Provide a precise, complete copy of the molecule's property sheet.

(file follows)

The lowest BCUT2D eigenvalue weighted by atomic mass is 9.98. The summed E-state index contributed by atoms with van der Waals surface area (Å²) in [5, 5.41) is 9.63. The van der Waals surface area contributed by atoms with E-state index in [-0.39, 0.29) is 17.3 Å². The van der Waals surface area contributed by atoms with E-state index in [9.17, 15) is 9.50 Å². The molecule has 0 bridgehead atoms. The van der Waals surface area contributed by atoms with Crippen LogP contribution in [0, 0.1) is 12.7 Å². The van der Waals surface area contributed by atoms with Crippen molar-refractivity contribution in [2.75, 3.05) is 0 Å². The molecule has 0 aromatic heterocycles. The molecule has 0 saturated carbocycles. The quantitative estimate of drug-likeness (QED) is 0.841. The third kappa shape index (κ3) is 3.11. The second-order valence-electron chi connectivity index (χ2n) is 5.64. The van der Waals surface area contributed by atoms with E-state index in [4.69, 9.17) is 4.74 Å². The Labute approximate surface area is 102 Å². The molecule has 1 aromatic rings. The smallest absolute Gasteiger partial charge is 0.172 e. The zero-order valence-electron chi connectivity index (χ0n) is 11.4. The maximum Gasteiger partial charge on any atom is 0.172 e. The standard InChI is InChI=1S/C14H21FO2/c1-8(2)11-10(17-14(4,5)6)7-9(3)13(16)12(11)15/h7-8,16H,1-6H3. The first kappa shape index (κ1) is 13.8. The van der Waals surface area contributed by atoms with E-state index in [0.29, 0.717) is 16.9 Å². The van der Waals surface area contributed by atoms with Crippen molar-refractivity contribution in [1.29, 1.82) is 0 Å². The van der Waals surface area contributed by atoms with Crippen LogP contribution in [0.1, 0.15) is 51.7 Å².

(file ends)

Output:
The lowest BCUT2D eigenvalue weighted by atomic mass is 9.98. The summed E-state index contributed by atoms with van der Waals surface area (Å²) in [5, 5.41) is 9.63. The van der Waals surface area contributed by atoms with E-state index in [-0.39, 0.29) is 17.3 Å². The van der Waals surface area contributed by atoms with E-state index in [9.17, 15) is 9.50 Å². The molecule has 0 bridgehead atoms. The van der Waals surface area contributed by atoms with Crippen LogP contribution in [0, 0.1) is 12.7 Å². The van der Waals surface area contributed by atoms with Crippen molar-refractivity contribution in [2.75, 3.05) is 0 Å². The molecule has 0 aromatic heterocycles. The molecule has 0 saturated carbocycles. The quantitative estimate of drug-likeness (QED) is 0.841. The third kappa shape index (κ3) is 3.11. The second-order valence-electron chi connectivity index (χ2n) is 5.64. The van der Waals surface area contributed by atoms with E-state index in [4.69, 9.17) is 4.74 Å². The Labute approximate surface area is 102 Å². The molecule has 1 aromatic rings. The smallest absolute Gasteiger partial charge is 0.172 e. The zero-order valence-electron chi connectivity index (χ0n) is 11.4. The maximum Gasteiger partial charge on any atom is 0.172 e. The standard InChI is InChI=1S/C14H21FO2/c1-8(2)11-10(17-14(4,5)6)7-9(3)13(16)12(11)15/h7-8,16H,1-6H3. The first kappa shape index (κ1) is 13.8. The van der Waals surface area contributed by atoms with E-state index in [0.29, 0.717) is 16.9 Å². The van der Waals surface area contributed by atoms with Crippen molar-refractivity contribution in [1.29, 1.82) is 0 Å². The van der Waals surface area contributed by atoms with Crippen LogP contribution in [0.1, 0.15) is 51.7 Å².